The petitioner has told us that the pedestrian light is not a new idea, that its been studied and recommended before. This is absolutely not true. The 2005 study he cites had it wrong, (there existing conditions report stated that there was already a light there), and simply recommended the signals be coordinated. Clearly, these folks had a keen power of observation. The other 2009 study he cites concluded that the Green St. crosswalk did not seem to be a dominant issue creating backups. The 2009 study recommended changes, some of which have been implemented, such as re-timing the Babcock St. traffic light, and removing the on street parking along Harvard St. between Beacon and Green St. Problem is, the full benefit of this measure has not been achieved because of lax enforcement, (there are always trucks and double parkers in this lane) and only 15% of drivers take advantage of the extra lane). The 2009 study does note that if all other options have been tried, and the crosswalk seems to be having a greater negative impact than it is now, then we could consider looking at a light. The petitioner claims we have tried all other options. Again, not true. There is incomplete compliance with the initial changes recommended and all other options for improvement had not been tried. . Professor Peter Furth, former Transportation Board member, professor of civil engineering at Northeastern University, PhD from MIT in Transportation Systems and recipient of the 2004, Best Paper award from the Transportation Research Board Committee on Traffic Signal Systems, strongly warns against signalizing the crosswalk. Peter’s advanced traffic signal control class looked at this stretch of Harvard St. as a case study. See the analysis here.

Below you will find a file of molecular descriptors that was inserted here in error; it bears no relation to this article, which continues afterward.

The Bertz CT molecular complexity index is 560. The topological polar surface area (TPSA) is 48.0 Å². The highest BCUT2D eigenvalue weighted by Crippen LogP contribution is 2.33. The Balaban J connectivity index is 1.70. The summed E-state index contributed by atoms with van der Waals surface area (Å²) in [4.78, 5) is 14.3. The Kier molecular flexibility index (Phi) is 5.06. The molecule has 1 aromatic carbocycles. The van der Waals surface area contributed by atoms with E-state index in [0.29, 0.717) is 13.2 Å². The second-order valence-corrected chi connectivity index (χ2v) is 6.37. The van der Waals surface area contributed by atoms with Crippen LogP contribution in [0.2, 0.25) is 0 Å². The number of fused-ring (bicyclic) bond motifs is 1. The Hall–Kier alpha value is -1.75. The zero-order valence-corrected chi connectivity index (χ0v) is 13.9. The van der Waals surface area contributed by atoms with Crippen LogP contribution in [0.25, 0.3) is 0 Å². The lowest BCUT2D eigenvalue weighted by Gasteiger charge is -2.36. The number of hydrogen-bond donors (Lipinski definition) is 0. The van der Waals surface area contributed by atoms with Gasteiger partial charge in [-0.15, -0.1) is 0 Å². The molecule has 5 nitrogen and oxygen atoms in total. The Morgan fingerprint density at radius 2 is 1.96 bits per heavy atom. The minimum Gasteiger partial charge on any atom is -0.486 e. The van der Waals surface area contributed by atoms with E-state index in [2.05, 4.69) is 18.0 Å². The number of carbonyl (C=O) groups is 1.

They concluded that the core problem was that too many vehicles were passing through the Beacon St. intersection and that this problem could be corrected by shortening the length of the traffic signal cycle. As a resident of Brookline, Professor Furth noted how well the crosswalk works now and he values the crosswalk’s role in maintaining the safe, pedestrian friendly shopping district we all enjoy. Professor Furth’s study, complete with traffic flow simulations is the most in-depth study done to date, and yet the petitioner did not even bother to read it. Brookline’s Director of Engineering, Peter Ditto testified at the Selectmen’s hearing on this Article that his Department did not feel a pedestrian-actuated light should be studied.

There is town-wide desire to improve travel conditions in Coolidge Corner, which is why there has been support for the article, but there is also a clear sense, expressed by the Advisory Sub-Committee, Board of Selectmen and Transportation Board, that we should be looking more holistically at travel conditions near Beacon and Harvard and that we should not be entering into a study already having concluded what the source and solution to the problem is. The petitioner has assured us that other ideas will be looked at. Yet, this is not what the resolution says, and the resolution cannot be modified because it would become a fundamentally different Article. I don’t know about you, but I am not comfortable giving my support to something based on the assurance that really it’s not what it says it is.

The Board of Selectmen and the Transportation Board have pledged to study the Harvard/Beacon St. problem, in a holistic way, without preconceived ideas, whether or not the resolution passes. Town Meeting should send the right message to the Selectmen and Transportation Board, by defeating Article 13. We would then be letting the professionals do their job and encouraging the Town to work towards better, more cost effective solutions, not wasting our Town resources going after a damaging, expensive, idea that will make things worse.

The author wishes to acknowledge and thank Professor Peter Furth and his students for their analysis and professional perspective.

By Linda Olson Pehlke, Precinct 2 Town Meeting Member